The death has been announced of Berry Durex, the last surviving member of the celebrated wartime singing trio, the Durex Sisters.
Paying tribute, Prime Minister David Cameron reminded reporters ‘Betty and her sisters, arguably contributed more to the war effort than Vera Lynn,’ whilst Ed Miliband commented ‘It was said that her image was in every pub toilet in the land. And there aren’t many people who can claim that.’
Bravely touring the camps throughout the Second World War and popularly known as the ‘Rubber Sisters’, the girls, Betty, Debbie and Boo Boo, were the singing sensation of the Second World War, promoting good sexual health to Allied troops by singing songs to remind squaddies of the dangers of venereal disease, as STD was known as at the time.
With tunes such as ‘Keep one in your pocket for me’ and the cheeky “When I asked you to bring slippers, I didn’t mean footwear” the hits kept coming for the spunky girls.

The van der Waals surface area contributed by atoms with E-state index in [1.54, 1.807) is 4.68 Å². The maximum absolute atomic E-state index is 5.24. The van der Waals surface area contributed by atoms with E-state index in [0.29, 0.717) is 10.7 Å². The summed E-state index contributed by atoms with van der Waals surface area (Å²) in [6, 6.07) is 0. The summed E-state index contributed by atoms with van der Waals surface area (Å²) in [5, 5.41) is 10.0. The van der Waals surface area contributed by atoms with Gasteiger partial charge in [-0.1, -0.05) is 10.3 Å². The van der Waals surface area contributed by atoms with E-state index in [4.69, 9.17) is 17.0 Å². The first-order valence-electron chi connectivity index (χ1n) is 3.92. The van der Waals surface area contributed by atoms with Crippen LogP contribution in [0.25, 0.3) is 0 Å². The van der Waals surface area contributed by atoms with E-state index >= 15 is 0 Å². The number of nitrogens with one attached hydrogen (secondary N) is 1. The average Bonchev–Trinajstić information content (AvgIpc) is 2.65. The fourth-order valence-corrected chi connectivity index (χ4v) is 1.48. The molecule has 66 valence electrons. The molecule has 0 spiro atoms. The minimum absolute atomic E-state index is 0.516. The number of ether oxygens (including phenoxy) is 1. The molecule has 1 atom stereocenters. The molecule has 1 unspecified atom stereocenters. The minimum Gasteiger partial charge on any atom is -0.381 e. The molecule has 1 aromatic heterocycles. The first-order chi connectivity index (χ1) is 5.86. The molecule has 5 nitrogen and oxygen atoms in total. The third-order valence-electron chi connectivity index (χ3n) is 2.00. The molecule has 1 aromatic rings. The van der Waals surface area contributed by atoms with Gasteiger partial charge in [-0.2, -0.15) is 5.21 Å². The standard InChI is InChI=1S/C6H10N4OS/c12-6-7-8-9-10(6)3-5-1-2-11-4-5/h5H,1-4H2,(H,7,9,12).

After the war, the sisters released a number of non-propaganda records, but they were never able to shake off the immediate association made with their public health promotions of the war years. Their biggest post war hit was ‘Might realise my dream’ in 1949 but even this became known as ‘Might make my dick go green’ in the ex-servicemen’s clubs.
At the height of her success Betty married England football captain Johnny Baines and the glamorous couple were often featured in the newspapers and magazines. Their fame was very similar to that enjoyed latterly of Victoria and David Beckham, although, unlike Posh and Becks, Johnny was a fine footballer and Betty a superb singer.
The philandering Baines later admitted that he was ‘often ribbed by his team mates because he married a Durex girl,’ but that hadn’t stopped him from having four children with Betty and, according to rumour, preventing countless others due to his sensible deployment of the product endorsed by his wife.
A Durex Sisters greatest hits album entitled ‘Packet of Three” is now available from vending machines nationwide.